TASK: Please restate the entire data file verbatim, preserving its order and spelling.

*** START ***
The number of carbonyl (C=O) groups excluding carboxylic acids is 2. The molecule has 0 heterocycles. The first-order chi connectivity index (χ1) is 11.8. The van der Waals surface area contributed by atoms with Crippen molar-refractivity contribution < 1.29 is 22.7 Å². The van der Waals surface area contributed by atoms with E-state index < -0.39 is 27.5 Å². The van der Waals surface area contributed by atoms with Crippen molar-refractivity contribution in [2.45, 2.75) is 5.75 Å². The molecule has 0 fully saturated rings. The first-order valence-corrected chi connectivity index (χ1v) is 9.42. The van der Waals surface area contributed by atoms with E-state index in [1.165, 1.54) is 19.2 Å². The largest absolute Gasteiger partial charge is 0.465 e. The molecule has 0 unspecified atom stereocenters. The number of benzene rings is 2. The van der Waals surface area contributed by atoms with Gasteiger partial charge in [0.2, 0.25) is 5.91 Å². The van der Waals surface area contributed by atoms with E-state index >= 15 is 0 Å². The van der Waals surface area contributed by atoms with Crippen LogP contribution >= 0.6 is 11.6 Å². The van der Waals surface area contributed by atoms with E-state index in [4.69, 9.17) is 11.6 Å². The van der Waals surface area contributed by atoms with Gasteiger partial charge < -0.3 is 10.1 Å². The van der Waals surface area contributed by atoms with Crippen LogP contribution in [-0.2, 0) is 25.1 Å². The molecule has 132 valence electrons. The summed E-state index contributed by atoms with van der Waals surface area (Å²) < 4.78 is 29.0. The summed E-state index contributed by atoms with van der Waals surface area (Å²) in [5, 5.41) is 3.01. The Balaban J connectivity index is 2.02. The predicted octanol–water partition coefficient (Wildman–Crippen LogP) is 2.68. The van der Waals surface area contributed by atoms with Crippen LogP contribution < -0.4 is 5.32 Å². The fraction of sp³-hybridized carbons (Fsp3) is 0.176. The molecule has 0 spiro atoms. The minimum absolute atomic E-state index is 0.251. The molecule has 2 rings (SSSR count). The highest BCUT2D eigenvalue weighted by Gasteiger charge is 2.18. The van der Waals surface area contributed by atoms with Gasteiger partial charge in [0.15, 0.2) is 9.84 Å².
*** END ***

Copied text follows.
The number of carbonyl (C=O) groups excluding carboxylic acids is 2. The molecule has 0 heterocycles. The first-order chi connectivity index (χ1) is 11.8. The van der Waals surface area contributed by atoms with Crippen molar-refractivity contribution < 1.29 is 22.7 Å². The van der Waals surface area contributed by atoms with E-state index < -0.39 is 27.5 Å². The van der Waals surface area contributed by atoms with Crippen molar-refractivity contribution in [2.45, 2.75) is 5.75 Å². The molecule has 0 fully saturated rings. The first-order valence-corrected chi connectivity index (χ1v) is 9.42. The van der Waals surface area contributed by atoms with E-state index in [1.165, 1.54) is 19.2 Å². The largest absolute Gasteiger partial charge is 0.465 e. The molecule has 0 unspecified atom stereocenters. The number of benzene rings is 2. The van der Waals surface area contributed by atoms with Gasteiger partial charge in [0.2, 0.25) is 5.91 Å². The van der Waals surface area contributed by atoms with E-state index >= 15 is 0 Å². The van der Waals surface area contributed by atoms with Crippen LogP contribution >= 0.6 is 11.6 Å². The van der Waals surface area contributed by atoms with E-state index in [4.69, 9.17) is 11.6 Å². The van der Waals surface area contributed by atoms with Gasteiger partial charge < -0.3 is 10.1 Å². The van der Waals surface area contributed by atoms with Crippen LogP contribution in [-0.2, 0) is 25.1 Å². The molecule has 132 valence electrons. The summed E-state index contributed by atoms with van der Waals surface area (Å²) < 4.78 is 29.0. The summed E-state index contributed by atoms with van der Waals surface area (Å²) in [5, 5.41) is 3.01. The Balaban J connectivity index is 2.02. The predicted octanol–water partition coefficient (Wildman–Crippen LogP) is 2.68. The van der Waals surface area contributed by atoms with Crippen LogP contribution < -0.4 is 5.32 Å². The fraction of sp³-hybridized carbons (Fsp3) is 0.176. The molecule has 0 spiro atoms. The minimum absolute atomic E-state index is 0.251. The molecule has 2 rings (SSSR count). The highest BCUT2D eigenvalue weighted by Gasteiger charge is 2.18. The van der Waals surface area contributed by atoms with Gasteiger partial charge in [0.15, 0.2) is 9.84 Å².